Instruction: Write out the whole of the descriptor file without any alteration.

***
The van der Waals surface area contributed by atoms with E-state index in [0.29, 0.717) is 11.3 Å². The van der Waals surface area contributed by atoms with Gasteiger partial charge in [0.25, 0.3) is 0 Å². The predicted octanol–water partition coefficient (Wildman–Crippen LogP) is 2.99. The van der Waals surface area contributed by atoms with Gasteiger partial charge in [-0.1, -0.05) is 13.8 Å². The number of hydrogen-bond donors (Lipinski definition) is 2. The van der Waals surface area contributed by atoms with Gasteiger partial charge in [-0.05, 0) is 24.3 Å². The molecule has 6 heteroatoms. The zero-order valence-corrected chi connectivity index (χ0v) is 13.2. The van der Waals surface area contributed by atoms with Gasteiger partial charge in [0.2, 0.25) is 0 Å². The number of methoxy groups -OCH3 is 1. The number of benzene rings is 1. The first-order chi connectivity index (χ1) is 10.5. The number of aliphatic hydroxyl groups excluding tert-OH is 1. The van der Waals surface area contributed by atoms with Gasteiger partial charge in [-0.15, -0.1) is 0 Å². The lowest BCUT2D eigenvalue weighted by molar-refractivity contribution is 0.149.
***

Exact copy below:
The van der Waals surface area contributed by atoms with E-state index in [0.29, 0.717) is 11.3 Å². The van der Waals surface area contributed by atoms with Gasteiger partial charge in [0.25, 0.3) is 0 Å². The predicted octanol–water partition coefficient (Wildman–Crippen LogP) is 2.99. The van der Waals surface area contributed by atoms with Gasteiger partial charge in [-0.1, -0.05) is 13.8 Å². The number of hydrogen-bond donors (Lipinski definition) is 2. The van der Waals surface area contributed by atoms with Gasteiger partial charge in [-0.05, 0) is 24.3 Å². The molecule has 6 heteroatoms. The zero-order valence-corrected chi connectivity index (χ0v) is 13.2. The van der Waals surface area contributed by atoms with Gasteiger partial charge in [0.2, 0.25) is 0 Å². The number of methoxy groups -OCH3 is 1. The number of benzene rings is 1. The first-order chi connectivity index (χ1) is 10.5. The number of aliphatic hydroxyl groups excluding tert-OH is 1. The van der Waals surface area contributed by atoms with Gasteiger partial charge in [-0.15, -0.1) is 0 Å². The lowest BCUT2D eigenvalue weighted by molar-refractivity contribution is 0.149.